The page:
The toy museum, the theaters, and that building: Marvelous!! I went to a toy museum in Colmar, France and what I remember the most was this vast collection of Barbie dolls! Barbie has her faults, but the variety of the costumes was remarkable. Anyway: thanks for sharing the joys and the pains of travel. Rita

Sketchbook Wandering said...

Correction: I meant "transitions"...

Misadventures of Widowhood said...

Wow, that toy museum was different. I think I would have gotten claustrophobic with the narrow staircases and small rooms but so worth it to see all the great old toys.

No need to apologize for your honest reactions to needing the wheelchair. In my experience, being around a LOT of people in chairs, is that what you felt was the norm rather than the exception. said...

What a wonderful collection of fantasy! All that and crepes too! I'm sure your wheelchair experience was humbling, my brother in law is handicapped so we are always creating ways for him to be able to join us, even got him on the boat last summer...I have great respect for him and his great attitude!

Iris Flavia said...

I understand what you mean.
In her last weeks my Mom was bound to a chair, too. I got so angry at a woman who looked "down" at my Mom like... like SHE was embarrassed.
But, my Mom being my Mom, she just grinned at that "lady" :-)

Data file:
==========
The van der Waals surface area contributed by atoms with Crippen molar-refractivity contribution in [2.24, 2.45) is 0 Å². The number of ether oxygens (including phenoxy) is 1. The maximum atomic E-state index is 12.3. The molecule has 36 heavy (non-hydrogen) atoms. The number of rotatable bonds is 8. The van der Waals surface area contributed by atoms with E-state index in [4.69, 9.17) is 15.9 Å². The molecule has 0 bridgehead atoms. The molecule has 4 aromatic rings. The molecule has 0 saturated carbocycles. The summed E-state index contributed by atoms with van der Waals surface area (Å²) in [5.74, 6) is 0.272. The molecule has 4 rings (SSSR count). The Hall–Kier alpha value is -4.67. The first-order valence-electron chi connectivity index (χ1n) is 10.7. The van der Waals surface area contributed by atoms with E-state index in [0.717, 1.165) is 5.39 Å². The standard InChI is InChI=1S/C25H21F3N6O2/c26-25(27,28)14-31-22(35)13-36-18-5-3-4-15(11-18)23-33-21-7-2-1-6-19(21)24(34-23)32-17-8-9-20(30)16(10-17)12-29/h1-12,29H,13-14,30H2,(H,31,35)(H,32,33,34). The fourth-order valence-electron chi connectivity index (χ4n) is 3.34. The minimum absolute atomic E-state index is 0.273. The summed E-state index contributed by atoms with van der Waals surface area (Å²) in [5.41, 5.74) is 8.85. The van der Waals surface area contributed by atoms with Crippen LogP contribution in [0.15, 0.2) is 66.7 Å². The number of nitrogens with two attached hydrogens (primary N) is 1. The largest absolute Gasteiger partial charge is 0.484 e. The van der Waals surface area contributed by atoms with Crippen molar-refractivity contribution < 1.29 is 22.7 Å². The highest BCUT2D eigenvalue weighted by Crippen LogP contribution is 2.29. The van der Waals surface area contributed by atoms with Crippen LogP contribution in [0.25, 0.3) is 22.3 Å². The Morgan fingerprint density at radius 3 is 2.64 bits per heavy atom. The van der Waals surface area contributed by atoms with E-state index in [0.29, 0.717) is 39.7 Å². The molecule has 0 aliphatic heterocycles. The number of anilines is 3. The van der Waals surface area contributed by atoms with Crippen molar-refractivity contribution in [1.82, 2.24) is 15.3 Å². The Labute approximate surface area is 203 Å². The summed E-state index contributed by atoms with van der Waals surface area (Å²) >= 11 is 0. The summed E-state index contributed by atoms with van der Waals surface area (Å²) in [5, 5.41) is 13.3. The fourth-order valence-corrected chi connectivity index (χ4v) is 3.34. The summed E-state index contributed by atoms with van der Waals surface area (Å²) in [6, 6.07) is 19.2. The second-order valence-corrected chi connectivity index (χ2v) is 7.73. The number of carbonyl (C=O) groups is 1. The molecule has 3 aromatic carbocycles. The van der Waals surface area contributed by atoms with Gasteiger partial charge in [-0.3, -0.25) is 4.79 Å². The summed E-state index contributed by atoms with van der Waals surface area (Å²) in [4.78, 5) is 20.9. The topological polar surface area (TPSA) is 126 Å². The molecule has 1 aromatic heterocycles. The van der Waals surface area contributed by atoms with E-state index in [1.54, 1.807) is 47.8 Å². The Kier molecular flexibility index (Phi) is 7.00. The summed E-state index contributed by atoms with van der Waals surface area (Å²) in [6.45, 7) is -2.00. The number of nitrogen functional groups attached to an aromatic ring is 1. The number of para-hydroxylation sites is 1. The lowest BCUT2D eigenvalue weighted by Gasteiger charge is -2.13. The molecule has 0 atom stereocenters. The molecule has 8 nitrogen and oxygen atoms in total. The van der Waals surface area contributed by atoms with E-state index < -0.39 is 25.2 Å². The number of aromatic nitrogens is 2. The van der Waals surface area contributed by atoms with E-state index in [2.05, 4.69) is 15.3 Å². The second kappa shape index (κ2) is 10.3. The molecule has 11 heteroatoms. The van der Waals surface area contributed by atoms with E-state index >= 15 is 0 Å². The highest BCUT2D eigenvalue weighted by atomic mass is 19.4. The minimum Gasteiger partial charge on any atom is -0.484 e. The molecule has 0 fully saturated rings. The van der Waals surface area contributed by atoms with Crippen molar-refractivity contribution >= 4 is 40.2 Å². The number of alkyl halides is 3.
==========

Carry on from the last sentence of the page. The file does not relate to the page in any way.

I also had my Dad in such a chair in the end, it is painful to see but then... if it "keeps you going" ... so what. You learn on the journey called life, right.

Oh, that horse! My Nieces´d love that!
And those dolls, - sure a different quality of what you find these days!
And agred, creepy ones, too - but that, you find today as well.

Oh, yes, the "movie-thing" I had as well!

So creative, the theatres!

Hmmm... not-sweet crepes, loooove!

Mae Travels said...

Toys, dolls, and miniatures are some of my favorite things. I loved Legoland in Denmark (we were there when it was the one & only Legoland). I also love windups and mechanical toys -- I don't see any in your post so maybe this museum doesn't collect them. I hope I can manage to get there on some future trip.

best... mae at

Thelma said...

I would love to visit that museum. Such treasures. I went in Sept. to London. It being my first time there, I visited the main attractions. If ever I return again, I certainly will visit this exhibition. Thanks for sharing. Your photos are lovely.

My name is Erika. said...

What a cool place to visit. It's fun to find these little gems that aren't on the usual tourist agenda. And it's very easy to ignore them because there are so many "big" sights to see. And i get what you mean about using a wheelchair. I don't know what would be worse for me, losing my walking ability, my eyesight or my hearing. We take them all for granted, don't we? Hugs-Erika